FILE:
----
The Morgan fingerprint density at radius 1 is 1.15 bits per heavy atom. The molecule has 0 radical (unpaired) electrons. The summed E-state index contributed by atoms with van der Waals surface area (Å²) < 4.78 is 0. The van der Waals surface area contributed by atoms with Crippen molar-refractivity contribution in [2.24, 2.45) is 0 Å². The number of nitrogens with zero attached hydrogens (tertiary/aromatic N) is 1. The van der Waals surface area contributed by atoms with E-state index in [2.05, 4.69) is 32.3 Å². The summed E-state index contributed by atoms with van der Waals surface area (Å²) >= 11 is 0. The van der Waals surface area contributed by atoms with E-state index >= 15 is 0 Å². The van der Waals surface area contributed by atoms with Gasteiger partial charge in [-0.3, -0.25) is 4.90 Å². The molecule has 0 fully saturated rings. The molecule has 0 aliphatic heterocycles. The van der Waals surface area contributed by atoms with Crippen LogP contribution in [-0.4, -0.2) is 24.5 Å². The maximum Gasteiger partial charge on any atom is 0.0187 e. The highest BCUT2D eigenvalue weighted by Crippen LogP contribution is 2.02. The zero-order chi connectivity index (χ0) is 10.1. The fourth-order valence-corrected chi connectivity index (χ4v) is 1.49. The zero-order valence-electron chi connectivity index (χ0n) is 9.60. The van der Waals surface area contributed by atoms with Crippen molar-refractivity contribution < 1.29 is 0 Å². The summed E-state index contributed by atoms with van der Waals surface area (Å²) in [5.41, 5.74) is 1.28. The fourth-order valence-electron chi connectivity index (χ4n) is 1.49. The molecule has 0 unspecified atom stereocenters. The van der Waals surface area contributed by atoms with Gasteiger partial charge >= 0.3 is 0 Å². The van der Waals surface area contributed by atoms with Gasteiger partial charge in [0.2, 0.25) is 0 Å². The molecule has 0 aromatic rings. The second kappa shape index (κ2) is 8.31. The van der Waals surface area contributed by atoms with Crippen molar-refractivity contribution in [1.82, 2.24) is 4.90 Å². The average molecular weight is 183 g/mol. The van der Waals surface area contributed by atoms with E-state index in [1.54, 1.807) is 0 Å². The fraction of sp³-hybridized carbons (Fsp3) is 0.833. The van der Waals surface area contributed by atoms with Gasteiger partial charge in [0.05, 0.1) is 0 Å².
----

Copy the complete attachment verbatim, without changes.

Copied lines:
The Morgan fingerprint density at radius 1 is 1.15 bits per heavy atom. The molecule has 0 radical (unpaired) electrons. The summed E-state index contributed by atoms with van der Waals surface area (Å²) < 4.78 is 0. The van der Waals surface area contributed by atoms with Crippen molar-refractivity contribution in [2.24, 2.45) is 0 Å². The number of nitrogens with zero attached hydrogens (tertiary/aromatic N) is 1. The van der Waals surface area contributed by atoms with E-state index in [2.05, 4.69) is 32.3 Å². The summed E-state index contributed by atoms with van der Waals surface area (Å²) >= 11 is 0. The van der Waals surface area contributed by atoms with E-state index >= 15 is 0 Å². The van der Waals surface area contributed by atoms with Gasteiger partial charge in [-0.3, -0.25) is 4.90 Å². The molecule has 0 fully saturated rings. The molecule has 0 aliphatic heterocycles. The van der Waals surface area contributed by atoms with Crippen LogP contribution in [-0.4, -0.2) is 24.5 Å². The maximum Gasteiger partial charge on any atom is 0.0187 e. The highest BCUT2D eigenvalue weighted by Crippen LogP contribution is 2.02. The zero-order chi connectivity index (χ0) is 10.1. The fourth-order valence-corrected chi connectivity index (χ4v) is 1.49. The zero-order valence-electron chi connectivity index (χ0n) is 9.60. The van der Waals surface area contributed by atoms with Crippen molar-refractivity contribution < 1.29 is 0 Å². The summed E-state index contributed by atoms with van der Waals surface area (Å²) in [5.41, 5.74) is 1.28. The fourth-order valence-electron chi connectivity index (χ4n) is 1.49. The molecule has 0 unspecified atom stereocenters. The van der Waals surface area contributed by atoms with Gasteiger partial charge >= 0.3 is 0 Å². The van der Waals surface area contributed by atoms with Gasteiger partial charge in [0.2, 0.25) is 0 Å². The molecule has 0 aromatic rings. The second kappa shape index (κ2) is 8.31. The van der Waals surface area contributed by atoms with Crippen molar-refractivity contribution in [1.82, 2.24) is 4.90 Å². The average molecular weight is 183 g/mol. The van der Waals surface area contributed by atoms with E-state index in [1.54, 1.807) is 0 Å². The fraction of sp³-hybridized carbons (Fsp3) is 0.833. The van der Waals surface area contributed by atoms with Gasteiger partial charge in [0.05, 0.1) is 0 Å².